Cancer treatment is often a case of robbing Peter to pay Paul. You may well have some success with chemotherapy, but subsequent damage to otherwise healthy organs and tissue is a trade-off that clinicians and patients have had to juggle with for decades. But, thanks to a chance meeting at the Hudson Institute in Melbourne, lung cancer patients could be looking at more effective chemo with fewer side effects.
"Many of us have heard about the devastating side effects of chemotherapy in cancer patients," says researcher Dr Marini from the Hudson Institute. "Our discovery has the potential to not only increase the effectiveness of platinum chemotherapy, but also give patients a better quality of life by preventing kidney damage."
Lung cancer is commonly treated with platinum chemotherapy based on a drug called cisplatin. However, less than a third of patients will see any benefit, and often develop serious side effects, including kidney damage. In their research, Professor Neil Watkins (Petre Chair in Cancer Biology, Garvan Institute) and his team, including Dr Kieren Marini (Hudson Institute), found the protein activin to be a primary culprit, both in chemotherapy resistance and chemotherapy-induced kidney damage.
"In chemotherapy-resistant tumors in mice, activin gets switched on in response to the damage caused by chemotherapy," said Prof Watkins. "Cancer cells can then enlist activin to protect themselves. At the same time, when activin is switched on, it promotes kidney injury."
This is where the chance meeting comes into play. Across the hall from Prof Watkins' lab at the Hudson Institute (where he began his research) was none other than the founder of Paranta Biosciences, Professor David de Kretser, the scientist who in the 1980s discovered the hormone follistatin – which just so happens to block activin.
"As we discussed our results in lung cancer, he suggested we try follistatin in mouse models, and the rest is history," said Professor Watkins.
Follistatin is a naturally occurring hormone which seems to pack a double punch, not only fighting lung cancer, but preventing the kidney damage common with traditional chemotherapy.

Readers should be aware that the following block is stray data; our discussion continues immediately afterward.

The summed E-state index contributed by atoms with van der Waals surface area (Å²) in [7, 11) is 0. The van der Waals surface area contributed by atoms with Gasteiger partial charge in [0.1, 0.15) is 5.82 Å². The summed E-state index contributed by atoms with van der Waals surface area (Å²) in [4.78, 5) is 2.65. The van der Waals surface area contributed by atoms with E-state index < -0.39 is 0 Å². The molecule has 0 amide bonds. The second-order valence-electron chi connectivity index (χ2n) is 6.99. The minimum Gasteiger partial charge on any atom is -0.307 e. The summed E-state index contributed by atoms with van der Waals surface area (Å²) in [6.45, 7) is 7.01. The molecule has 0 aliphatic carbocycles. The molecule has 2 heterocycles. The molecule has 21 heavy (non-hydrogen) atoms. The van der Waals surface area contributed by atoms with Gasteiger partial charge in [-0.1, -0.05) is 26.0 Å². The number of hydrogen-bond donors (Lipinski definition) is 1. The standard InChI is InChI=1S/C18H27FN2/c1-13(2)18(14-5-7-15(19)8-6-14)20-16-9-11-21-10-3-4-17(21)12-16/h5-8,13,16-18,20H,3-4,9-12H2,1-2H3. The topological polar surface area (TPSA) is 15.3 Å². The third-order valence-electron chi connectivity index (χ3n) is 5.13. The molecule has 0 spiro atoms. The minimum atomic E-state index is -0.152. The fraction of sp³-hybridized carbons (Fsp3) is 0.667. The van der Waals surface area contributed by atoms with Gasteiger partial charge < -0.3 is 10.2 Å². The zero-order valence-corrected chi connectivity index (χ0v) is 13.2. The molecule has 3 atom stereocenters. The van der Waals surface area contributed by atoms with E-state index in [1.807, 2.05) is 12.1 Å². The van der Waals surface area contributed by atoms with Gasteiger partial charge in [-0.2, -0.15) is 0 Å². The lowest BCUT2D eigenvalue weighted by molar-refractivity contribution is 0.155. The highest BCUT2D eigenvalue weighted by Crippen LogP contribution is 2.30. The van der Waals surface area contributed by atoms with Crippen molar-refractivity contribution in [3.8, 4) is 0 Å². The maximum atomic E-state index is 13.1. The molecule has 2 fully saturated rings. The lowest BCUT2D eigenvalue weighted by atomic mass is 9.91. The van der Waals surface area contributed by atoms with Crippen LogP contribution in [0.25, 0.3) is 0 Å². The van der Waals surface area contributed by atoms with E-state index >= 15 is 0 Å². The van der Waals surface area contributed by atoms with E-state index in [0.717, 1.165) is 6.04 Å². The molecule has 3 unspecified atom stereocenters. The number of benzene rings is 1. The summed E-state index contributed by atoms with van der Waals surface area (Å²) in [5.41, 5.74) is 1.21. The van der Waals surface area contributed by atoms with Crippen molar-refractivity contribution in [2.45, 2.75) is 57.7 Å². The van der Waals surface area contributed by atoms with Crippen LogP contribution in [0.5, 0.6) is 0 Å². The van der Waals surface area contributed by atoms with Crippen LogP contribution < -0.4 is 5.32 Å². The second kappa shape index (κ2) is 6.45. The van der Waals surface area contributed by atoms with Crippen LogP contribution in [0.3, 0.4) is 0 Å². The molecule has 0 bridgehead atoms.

The "double punch" treatment was trialed successfully in mice and subsequently published in the journal Science Translational Medicine. The findings are the result of a collaboration between researchers at the Garvan Institute for Medical Research (Sydney) and the Hudson Institute of Medical Research (Melbourne), along with Paranta Biosciences (which is developing follistatin as a potential therapy for cystic fibrosis, kidney disease and now, cancer). The success of their research means this combination strategy is set to move to a clinical setting soon.
"Discoveries like this one – a combination therapy that actually reduces damage while improving effectiveness of chemotherapy – are exceedingly rare in cancer research," said Dr Marini.
Professor Watkins says that the use of follistatin is likely to be a safe and effective approach to making chemotherapy more effective in lung cancer treatment. "Because follistatin is a hormone already found in the human body, there is much less potential for toxicity than with other drugs used to reduce chemoresistance," he explains.
Prof Watkins isn't resting on his laurels just yet and plans to study other cancers such as bladder, head and neck cancer which are commonly treated with platinum chemotherapy. In thinking about the serendipitous circumstances that led to this discovery, Prof Watkins has a message for all scientists.
"Keep your eyes and ears open, engage with your colleagues, and nurture your imagination, he says. "The answers you're looking for might be closer than you think."
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